'Slanging match' ends hopes of deal to stop Tube strike

Click to follow
The Independent Online

Hundreds of thousands of commuters are facing serious disruption on the Tube today as station staff stage their second 24-hour walkout in a week. Hopes of a resolution to the dispute were dashed yesterday when a slanging match erupted between management at London Underground and the RMT rail union who accused each other of lying about the cause of the dispute.

Union leaders warned of fresh stoppages and called for a fresh ballot on industrial action, short of strikes, among all employees on the Underground. Employees' representatives said action such as a work-to-rule could bring the network to a halt before the end of the month.

At the heart of the conflict is the introduction of new rosters following an agreement over a 35-hour week a year ago. The RMT says management is using it as an excuse to make up to 800 workers redundant, and that the new arrangements will make stations unsafe.

London Underground insists that no jobs will be lost and that all new working methods are being "safety validated".

Claims that an internal rift on Friday between human resources managers and their colleagues in the operating division had prevented an agreement, were described as "complete rubbish" by London Underground. A management spokesman said: "They can't justify the strike, so they are having to make untrue statements."

Management suggestions that new rosters had been agreed at 90 per cent of stations were also "rubbish", according to a union spokesman. There had been deals at some stations, but many of them were now falling apart as management "keep moving the goalposts".

The RMT official said that after talks at Congress House, TUC headquarters, on Friday, the union thought it would be able to suspend the second strike, which began at 6.30pm last night, but a tentative deal had been withdrawn. Bob Crow, general secretary of the RMT, said: "It is bitterly disappointing that an agreement has fallen foul of an internal row.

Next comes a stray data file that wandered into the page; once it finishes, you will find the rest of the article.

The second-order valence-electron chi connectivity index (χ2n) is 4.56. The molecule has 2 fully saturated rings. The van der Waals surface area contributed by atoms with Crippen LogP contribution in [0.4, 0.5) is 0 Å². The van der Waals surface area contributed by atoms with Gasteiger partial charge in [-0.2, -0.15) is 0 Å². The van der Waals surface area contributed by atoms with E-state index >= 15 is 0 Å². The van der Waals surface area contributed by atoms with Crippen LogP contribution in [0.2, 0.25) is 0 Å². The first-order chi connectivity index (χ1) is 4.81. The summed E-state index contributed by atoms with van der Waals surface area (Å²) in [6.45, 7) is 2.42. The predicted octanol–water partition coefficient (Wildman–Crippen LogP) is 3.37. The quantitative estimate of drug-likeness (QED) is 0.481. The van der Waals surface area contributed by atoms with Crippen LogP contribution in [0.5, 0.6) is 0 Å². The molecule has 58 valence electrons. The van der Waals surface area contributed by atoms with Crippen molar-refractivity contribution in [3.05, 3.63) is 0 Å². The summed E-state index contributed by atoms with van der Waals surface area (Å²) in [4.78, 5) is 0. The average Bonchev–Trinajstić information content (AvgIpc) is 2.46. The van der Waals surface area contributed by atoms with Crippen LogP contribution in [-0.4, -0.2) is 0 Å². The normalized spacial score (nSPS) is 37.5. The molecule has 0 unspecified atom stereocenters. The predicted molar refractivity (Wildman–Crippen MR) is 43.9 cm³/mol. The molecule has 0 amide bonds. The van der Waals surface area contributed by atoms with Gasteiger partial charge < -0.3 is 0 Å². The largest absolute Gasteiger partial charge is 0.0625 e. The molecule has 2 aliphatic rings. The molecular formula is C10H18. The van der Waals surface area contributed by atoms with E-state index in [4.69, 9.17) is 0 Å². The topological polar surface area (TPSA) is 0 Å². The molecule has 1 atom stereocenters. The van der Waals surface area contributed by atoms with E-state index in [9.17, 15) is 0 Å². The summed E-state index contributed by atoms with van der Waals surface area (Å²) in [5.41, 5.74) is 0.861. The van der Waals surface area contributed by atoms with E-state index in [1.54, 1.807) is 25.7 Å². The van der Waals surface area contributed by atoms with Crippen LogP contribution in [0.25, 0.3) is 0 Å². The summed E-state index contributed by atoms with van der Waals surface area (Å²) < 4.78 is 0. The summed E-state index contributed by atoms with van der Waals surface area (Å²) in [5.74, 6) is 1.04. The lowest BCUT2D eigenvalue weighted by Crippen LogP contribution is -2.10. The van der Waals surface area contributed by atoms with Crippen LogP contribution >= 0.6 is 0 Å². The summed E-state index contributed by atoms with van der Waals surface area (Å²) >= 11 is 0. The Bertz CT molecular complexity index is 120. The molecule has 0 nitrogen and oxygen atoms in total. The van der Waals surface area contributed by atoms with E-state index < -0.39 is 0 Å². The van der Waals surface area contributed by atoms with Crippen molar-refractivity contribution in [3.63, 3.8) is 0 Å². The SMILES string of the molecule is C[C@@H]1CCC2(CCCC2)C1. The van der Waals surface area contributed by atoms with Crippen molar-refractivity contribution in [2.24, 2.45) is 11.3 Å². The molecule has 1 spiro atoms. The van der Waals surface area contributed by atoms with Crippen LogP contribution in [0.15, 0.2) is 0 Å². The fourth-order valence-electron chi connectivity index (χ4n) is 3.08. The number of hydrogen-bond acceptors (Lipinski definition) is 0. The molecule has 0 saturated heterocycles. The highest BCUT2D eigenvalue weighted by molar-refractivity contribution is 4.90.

London Underground said it would attempt to run the best possible service, but advised passengers to plan their journeys in advance, and to check the latest information. Management claimed that during the first 24-hour walkout on New Year's Eve, only 31 of 275 stations were closed, and trains continued to run.

Mike Brown, chief operating officer at London Underground, said: "A year ago a deal was reached that was hailed by both sides. London Underground is sticking to that agreement.

"This strike is completely unnecessary: all this strike will do is disrupt Londoners to one degree or another, and lose those who take part another day's pay.

Management sources said the dispute was triggered by problems at a small number of stations on the Piccadilly line, which led to industrial action elsewhere.

London Underground said the new working arrangements would take staff out of ticket offices and put them on platforms: fewer employees were needed to issue tickets because of the new pre-paid Oyster cards.

Management insists the new arrangements would not be imposed without proper agreement.